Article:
The rule of thumb for aquaponics is to conduct cycling before adding the fish and plants into your chosen system. Developing a bacterial colony in new aquaponics systems is known as system cycling. When the nitrate levels progressively grow, and the ammonia level is within the recommended range, your new aquaponics system is considered fully cycled.
What is cycling in aquaponics?
One of the most challenging aspects of setting up an aquaponics system is "cycling." This process describes establishing the nitrogen cycle in an aquaponic system by colonizing it with nitrifying bacteria. When ammonia is available, the bacteria required for colonization will begin to appear. In short, cycling is the process of preparing your system for the entrance of microorganisms that convert ammonia and ammonium to nitrites and finally nitrates.
Why should aquaponics undergo cycling?
Fish excrete waste, which microbes convert to plant nutrients. However, if you start the system with fish and plants right away, there will never be any bacteria to transform the fish waste.
Cycling encourages bacteria that convert fish waste to nitrates to arrive and multiply. When starting up your aquaponics system, cycling is a must to ensure that all necessary components for effective plant development are present.
What are the two types of cycling for an aquaponics system?
Cycling with fish
This type is the most established and can last from 25 to 40 days. The prolonged process for this cycling is based on the fact that there is a slow introduction of nitrifying bacteria. Here are steps to observe for cycling your aquaponics while there are fish in the tanks:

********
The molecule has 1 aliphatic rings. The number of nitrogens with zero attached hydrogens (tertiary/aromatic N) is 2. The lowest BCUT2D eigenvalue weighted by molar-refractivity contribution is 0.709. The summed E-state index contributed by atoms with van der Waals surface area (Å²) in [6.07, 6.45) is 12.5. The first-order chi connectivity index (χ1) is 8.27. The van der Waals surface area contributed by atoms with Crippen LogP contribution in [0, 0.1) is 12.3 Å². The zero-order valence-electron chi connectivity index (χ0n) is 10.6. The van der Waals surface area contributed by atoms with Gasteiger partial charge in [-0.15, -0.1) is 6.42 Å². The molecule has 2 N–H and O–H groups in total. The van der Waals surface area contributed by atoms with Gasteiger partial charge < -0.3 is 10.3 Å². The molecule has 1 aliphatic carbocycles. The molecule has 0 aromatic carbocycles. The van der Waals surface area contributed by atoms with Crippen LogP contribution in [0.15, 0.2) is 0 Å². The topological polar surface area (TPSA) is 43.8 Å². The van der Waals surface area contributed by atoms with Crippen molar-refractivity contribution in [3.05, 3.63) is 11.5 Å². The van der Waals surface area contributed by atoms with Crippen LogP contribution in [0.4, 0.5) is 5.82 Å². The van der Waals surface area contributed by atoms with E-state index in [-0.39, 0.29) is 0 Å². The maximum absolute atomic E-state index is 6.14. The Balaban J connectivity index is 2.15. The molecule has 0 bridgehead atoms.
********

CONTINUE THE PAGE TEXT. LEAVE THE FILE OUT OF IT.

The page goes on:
- Add a few fish to the fish tank to begin the fish cycle process. Only add a few fish because too many will cause ammonia levels to rise, causing injury to the fish.
- Once your fish have been introduced, feed them lightly to encourage them to produce waste, initiating the cycle.
- Daily check the ammonia, nitrite, and nitrate levels to ensure they are within the acceptable range. To avoid an ammonia spike, you must do a partial or complete water change. This applies if the ammonia level exceeds 3.0 ppm. Remember, as well, that the nitrite level should be kept below 1.0 ppm, and the nitrate level should rise over time.
- Continue to check ammonia, nitrite, and nitrate levels and replace water as needed until your fish tank is completely cycled. When your ammonia and nitrite levels are below 0.25 ppm, your aquaponics system has cycled fully.